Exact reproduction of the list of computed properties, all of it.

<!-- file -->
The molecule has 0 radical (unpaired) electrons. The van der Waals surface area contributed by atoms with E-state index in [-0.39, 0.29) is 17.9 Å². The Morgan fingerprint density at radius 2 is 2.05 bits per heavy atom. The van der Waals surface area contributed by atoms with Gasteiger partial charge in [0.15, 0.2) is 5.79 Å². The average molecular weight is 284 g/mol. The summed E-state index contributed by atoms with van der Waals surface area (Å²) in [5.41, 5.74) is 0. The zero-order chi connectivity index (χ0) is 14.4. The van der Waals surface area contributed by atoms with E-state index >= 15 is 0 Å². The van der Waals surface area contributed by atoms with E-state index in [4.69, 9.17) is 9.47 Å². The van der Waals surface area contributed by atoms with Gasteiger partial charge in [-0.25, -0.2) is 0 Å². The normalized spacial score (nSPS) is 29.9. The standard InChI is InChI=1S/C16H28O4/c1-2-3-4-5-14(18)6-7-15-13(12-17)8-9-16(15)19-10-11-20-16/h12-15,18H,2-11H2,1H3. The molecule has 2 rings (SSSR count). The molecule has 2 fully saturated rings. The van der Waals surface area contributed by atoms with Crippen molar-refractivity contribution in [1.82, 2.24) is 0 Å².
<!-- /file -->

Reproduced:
The molecule has 0 radical (unpaired) electrons. The van der Waals surface area contributed by atoms with E-state index in [-0.39, 0.29) is 17.9 Å². The Morgan fingerprint density at radius 2 is 2.05 bits per heavy atom. The van der Waals surface area contributed by atoms with Gasteiger partial charge in [0.15, 0.2) is 5.79 Å². The average molecular weight is 284 g/mol. The summed E-state index contributed by atoms with van der Waals surface area (Å²) in [5.41, 5.74) is 0. The zero-order chi connectivity index (χ0) is 14.4. The van der Waals surface area contributed by atoms with E-state index >= 15 is 0 Å². The van der Waals surface area contributed by atoms with E-state index in [4.69, 9.17) is 9.47 Å². The van der Waals surface area contributed by atoms with Gasteiger partial charge in [-0.25, -0.2) is 0 Å². The normalized spacial score (nSPS) is 29.9. The standard InChI is InChI=1S/C16H28O4/c1-2-3-4-5-14(18)6-7-15-13(12-17)8-9-16(15)19-10-11-20-16/h12-15,18H,2-11H2,1H3. The molecule has 2 rings (SSSR count). The molecule has 2 fully saturated rings. The van der Waals surface area contributed by atoms with Crippen molar-refractivity contribution in [1.82, 2.24) is 0 Å².